Evening models are in and just about all of them show the same thing now; a surface low tracking up the coastline just offshore. Nice to see them finally agree 18-24 hours out. Here are the quick highlights:
- Strong wind arrives at the central coastline midday to early afternoon, moving north it’ll reach the Columbia River (Astoria) around 4pm.
- In the valleys this WILL NOT be a HUGE windstorm like Dec. 1995, but it’ll probably be a bit stronger than what we saw in October. Strong wind arrives sometime after 3pm. Most action will be during the evening commute.
- There will be plenty of power outages and trees down by this time tomorrow evening.
- Peak gusts at metro area airport locations will likely be in the 45-55 mph range. Somebody somewhere in the metro area will probably record a gust 60-65 mph on a hill-top.
For some reason I’ve been having trouble forecast-wise with this storm the past 24 hours. All in my head of course. I think I figured it out this evening. The forecast train a couple of days ago started out with the possibility of a BIG storm. But models have ever so gradually weakened things a bit so now we’re back to a “normal” strong winter storm instead of something possibly “epic”. Here is my forecast I’m using at 10pm:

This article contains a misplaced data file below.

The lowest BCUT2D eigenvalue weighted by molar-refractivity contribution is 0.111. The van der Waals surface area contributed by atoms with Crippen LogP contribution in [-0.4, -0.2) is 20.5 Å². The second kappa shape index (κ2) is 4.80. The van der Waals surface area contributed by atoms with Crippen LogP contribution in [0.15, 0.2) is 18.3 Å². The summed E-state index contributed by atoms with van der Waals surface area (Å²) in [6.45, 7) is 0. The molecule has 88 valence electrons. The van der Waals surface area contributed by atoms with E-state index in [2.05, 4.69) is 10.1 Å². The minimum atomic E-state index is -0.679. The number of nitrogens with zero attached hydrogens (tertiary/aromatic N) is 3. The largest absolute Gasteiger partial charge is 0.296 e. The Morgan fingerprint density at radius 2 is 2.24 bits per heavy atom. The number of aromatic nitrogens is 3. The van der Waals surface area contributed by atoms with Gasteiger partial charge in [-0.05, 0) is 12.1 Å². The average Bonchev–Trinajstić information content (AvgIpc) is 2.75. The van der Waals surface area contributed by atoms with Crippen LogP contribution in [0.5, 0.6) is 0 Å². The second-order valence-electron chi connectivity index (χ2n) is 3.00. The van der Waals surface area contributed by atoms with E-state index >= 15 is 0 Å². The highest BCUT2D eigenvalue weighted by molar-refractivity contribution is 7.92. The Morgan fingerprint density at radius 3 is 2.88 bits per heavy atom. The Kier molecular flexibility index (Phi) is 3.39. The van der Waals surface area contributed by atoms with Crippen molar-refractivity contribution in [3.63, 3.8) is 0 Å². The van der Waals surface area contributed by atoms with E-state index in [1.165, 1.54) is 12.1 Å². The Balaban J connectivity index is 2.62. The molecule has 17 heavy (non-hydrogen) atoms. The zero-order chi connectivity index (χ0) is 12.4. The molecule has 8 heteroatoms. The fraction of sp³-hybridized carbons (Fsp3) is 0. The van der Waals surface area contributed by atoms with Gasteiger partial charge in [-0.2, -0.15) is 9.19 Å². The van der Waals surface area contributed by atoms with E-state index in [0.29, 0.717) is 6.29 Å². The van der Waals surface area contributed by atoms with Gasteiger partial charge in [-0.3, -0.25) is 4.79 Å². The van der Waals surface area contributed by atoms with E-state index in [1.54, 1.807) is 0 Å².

Note I lowered my forecast for the valleys slightly, down to speeds similar to October’s storm. There are two reasons for that:
1. All models are showing the low pressure system filling significantly after it reaches the southern Oregon Coast. The ECMWF fills it a full 10 millibars from 10am to 10pm! That would reduce the pressure gradient from south to north.
2. The strong WRF-GFS has gradually been lowering its gradients the past 4 runs too. Yesterday morning it showed a peak Eugene to Portland gradient of 8mb, now it’s 6. The change from North Bend to Astoria is more significant. It had shown 19mb, now just 13! That makes me think the 70-90 mph gust forecast out there could be too high. 65-80 seems more likely.
I see there are schools cancelling on the northern Oregon and southern Washington coast. Most likely those locations won’t see gusty wind until AFTER school gets out anyway, but I guess they are being extra cautious.
There is actually one more run of models tomorrow morning, so I’ll post once more around 10am. As of 11:30pm I’ve turned off comments for the night. I’ll turn them back on tomorrow morning after I post again. Good time to go to bed anyway!
Chief Meteorologist Mark Nelsen